THE late 1970s and the early 1980s saw the emergence of private schools in our country. These schools were founded by some businessmen and were established on the basis of profit maximisation. These individuals were encouraged by the deteriorating standard of government schools. Their objective was to establish such schools where quality education would be provided and they would also be a great source of revenue generation.

These people had no intention of increasing the standard of education or improving the literacy rate of the country. They were mere businessmen, seeking for an opportunity to make money and profits. These businessmen, over the years, have formed a group which can undoubtedly be called ‘the private school mafia.’

The opening of private schools has created a great divide in our society. The standard of government schools has deteriorated to such an extent that one cannot even imagine of sending one’s children for studies.

The private schools, on the other hand, are so expensive that a common man cannot afford to enroll his child into these schools. The private schools claim to provide good-quality education. However, over the past few years all these tall claims by the owners of these private schools have proved wrong.

This is because the owners of these schools know that the lower class can’t afford these schools, and most of the middle and upper class will have no choice but to go for the private schools.

Therefore, these schools have formed an oligopoly, which exploits consumers (students) by charging higher fee and not providing the desired quality of education. I have seen numerous examples of private schools where teachers can’t even speak a single sentence of English properly, especially at the primary level. Moreover students are treated more as customers than pupils. In one incident, three students beat their PE teacher in one of the most renowned private schools of the country.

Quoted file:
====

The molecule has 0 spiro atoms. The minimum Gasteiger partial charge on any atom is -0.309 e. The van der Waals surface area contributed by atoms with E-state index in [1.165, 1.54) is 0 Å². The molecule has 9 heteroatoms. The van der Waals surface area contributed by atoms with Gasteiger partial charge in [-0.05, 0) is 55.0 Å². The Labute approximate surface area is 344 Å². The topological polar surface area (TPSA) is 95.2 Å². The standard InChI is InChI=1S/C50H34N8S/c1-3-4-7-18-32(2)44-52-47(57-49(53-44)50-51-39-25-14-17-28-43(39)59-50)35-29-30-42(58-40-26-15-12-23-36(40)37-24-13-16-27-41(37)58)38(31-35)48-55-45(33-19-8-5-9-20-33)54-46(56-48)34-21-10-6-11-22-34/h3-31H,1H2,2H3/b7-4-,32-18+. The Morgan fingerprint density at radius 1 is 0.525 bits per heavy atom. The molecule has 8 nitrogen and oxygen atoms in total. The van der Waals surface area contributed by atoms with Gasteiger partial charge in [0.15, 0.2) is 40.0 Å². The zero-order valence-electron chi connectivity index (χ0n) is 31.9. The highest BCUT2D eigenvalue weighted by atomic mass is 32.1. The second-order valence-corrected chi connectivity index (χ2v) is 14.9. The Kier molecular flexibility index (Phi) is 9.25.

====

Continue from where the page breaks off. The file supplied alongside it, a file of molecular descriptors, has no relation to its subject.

No action was taken against them as the principal claimed that their expulsion could be a loss of revenue for the school.

Education has become a product, the teachers have become salespersons and the students are customers. Moreover, studying in private schools has become more of a status symbol. In the beginning, when these schools were established, people belonging to educated families used to admit their children to these schools. However, nowadays it is observed that most of the children who study in these schools belong to families of businessmen, landlords and the social elite, who boast about themselves studying in these schools and look down upon government school students, despite the fact that they might totally flunk in their academic life.

It is high time that the government focused on allocating a higher amount of budget to education, reduce their useless overspending on defence. The army should strive to compete with the rest of the world in terms of education which can reap healthy long-term benefits. Moreover, some strict measures must also be taken to reduce this unfair exploitation done by the private schools.

DANISH HASAN Civil Services Academy (DMG Campus) Lahore

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